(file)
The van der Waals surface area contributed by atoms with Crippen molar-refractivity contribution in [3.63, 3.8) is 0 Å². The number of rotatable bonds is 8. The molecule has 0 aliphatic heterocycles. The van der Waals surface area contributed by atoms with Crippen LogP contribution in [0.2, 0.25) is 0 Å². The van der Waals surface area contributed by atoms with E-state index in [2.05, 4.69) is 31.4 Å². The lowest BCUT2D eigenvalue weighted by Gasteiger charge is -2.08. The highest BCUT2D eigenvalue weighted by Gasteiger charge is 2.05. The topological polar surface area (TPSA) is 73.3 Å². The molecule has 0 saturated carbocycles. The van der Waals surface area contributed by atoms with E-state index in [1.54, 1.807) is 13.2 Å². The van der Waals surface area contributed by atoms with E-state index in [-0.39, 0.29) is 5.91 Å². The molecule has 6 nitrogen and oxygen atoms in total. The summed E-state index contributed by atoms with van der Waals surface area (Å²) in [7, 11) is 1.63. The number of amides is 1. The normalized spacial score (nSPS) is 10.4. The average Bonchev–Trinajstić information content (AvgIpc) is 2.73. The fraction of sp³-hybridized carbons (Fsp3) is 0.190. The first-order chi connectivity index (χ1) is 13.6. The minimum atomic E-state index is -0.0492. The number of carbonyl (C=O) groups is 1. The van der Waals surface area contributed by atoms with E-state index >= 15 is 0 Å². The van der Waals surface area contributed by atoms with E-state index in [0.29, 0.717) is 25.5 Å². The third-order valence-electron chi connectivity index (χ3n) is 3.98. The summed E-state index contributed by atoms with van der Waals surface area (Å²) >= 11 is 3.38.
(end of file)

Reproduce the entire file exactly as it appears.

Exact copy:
The van der Waals surface area contributed by atoms with Crippen molar-refractivity contribution in [3.63, 3.8) is 0 Å². The number of rotatable bonds is 8. The molecule has 0 aliphatic heterocycles. The van der Waals surface area contributed by atoms with Crippen LogP contribution in [0.2, 0.25) is 0 Å². The van der Waals surface area contributed by atoms with E-state index in [2.05, 4.69) is 31.4 Å². The lowest BCUT2D eigenvalue weighted by Gasteiger charge is -2.08. The highest BCUT2D eigenvalue weighted by Gasteiger charge is 2.05. The topological polar surface area (TPSA) is 73.3 Å². The molecule has 0 saturated carbocycles. The van der Waals surface area contributed by atoms with E-state index in [1.54, 1.807) is 13.2 Å². The van der Waals surface area contributed by atoms with E-state index in [-0.39, 0.29) is 5.91 Å². The molecule has 6 nitrogen and oxygen atoms in total. The summed E-state index contributed by atoms with van der Waals surface area (Å²) in [7, 11) is 1.63. The number of amides is 1. The normalized spacial score (nSPS) is 10.4. The average Bonchev–Trinajstić information content (AvgIpc) is 2.73. The fraction of sp³-hybridized carbons (Fsp3) is 0.190. The first-order chi connectivity index (χ1) is 13.6. The minimum atomic E-state index is -0.0492. The number of carbonyl (C=O) groups is 1. The van der Waals surface area contributed by atoms with E-state index >= 15 is 0 Å². The van der Waals surface area contributed by atoms with E-state index in [0.29, 0.717) is 25.5 Å². The third-order valence-electron chi connectivity index (χ3n) is 3.98. The summed E-state index contributed by atoms with van der Waals surface area (Å²) >= 11 is 3.38.